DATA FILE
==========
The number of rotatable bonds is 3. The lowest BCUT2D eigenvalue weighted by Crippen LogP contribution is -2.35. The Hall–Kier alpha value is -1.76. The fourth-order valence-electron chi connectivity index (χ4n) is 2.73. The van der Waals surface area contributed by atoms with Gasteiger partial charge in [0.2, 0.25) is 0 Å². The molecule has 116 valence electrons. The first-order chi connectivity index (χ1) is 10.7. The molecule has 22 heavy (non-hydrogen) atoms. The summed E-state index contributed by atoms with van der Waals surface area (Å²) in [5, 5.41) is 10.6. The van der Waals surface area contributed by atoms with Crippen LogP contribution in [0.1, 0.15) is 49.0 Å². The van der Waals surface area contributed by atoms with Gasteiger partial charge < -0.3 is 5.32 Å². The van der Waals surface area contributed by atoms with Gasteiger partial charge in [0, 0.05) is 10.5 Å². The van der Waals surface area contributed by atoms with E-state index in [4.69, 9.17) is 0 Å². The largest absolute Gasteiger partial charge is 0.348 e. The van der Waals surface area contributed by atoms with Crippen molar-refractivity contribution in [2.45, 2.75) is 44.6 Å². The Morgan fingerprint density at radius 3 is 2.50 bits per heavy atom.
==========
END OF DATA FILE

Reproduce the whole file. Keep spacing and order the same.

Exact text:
The number of rotatable bonds is 3. The lowest BCUT2D eigenvalue weighted by Crippen LogP contribution is -2.35. The Hall–Kier alpha value is -1.76. The fourth-order valence-electron chi connectivity index (χ4n) is 2.73. The van der Waals surface area contributed by atoms with Gasteiger partial charge in [0.2, 0.25) is 0 Å². The molecule has 116 valence electrons. The first-order chi connectivity index (χ1) is 10.7. The molecule has 22 heavy (non-hydrogen) atoms. The summed E-state index contributed by atoms with van der Waals surface area (Å²) in [5, 5.41) is 10.6. The van der Waals surface area contributed by atoms with Crippen LogP contribution in [0.1, 0.15) is 49.0 Å². The van der Waals surface area contributed by atoms with Gasteiger partial charge < -0.3 is 5.32 Å². The van der Waals surface area contributed by atoms with Gasteiger partial charge in [0, 0.05) is 10.5 Å². The van der Waals surface area contributed by atoms with E-state index in [4.69, 9.17) is 0 Å². The largest absolute Gasteiger partial charge is 0.348 e. The van der Waals surface area contributed by atoms with Crippen molar-refractivity contribution in [2.45, 2.75) is 44.6 Å². The Morgan fingerprint density at radius 3 is 2.50 bits per heavy atom.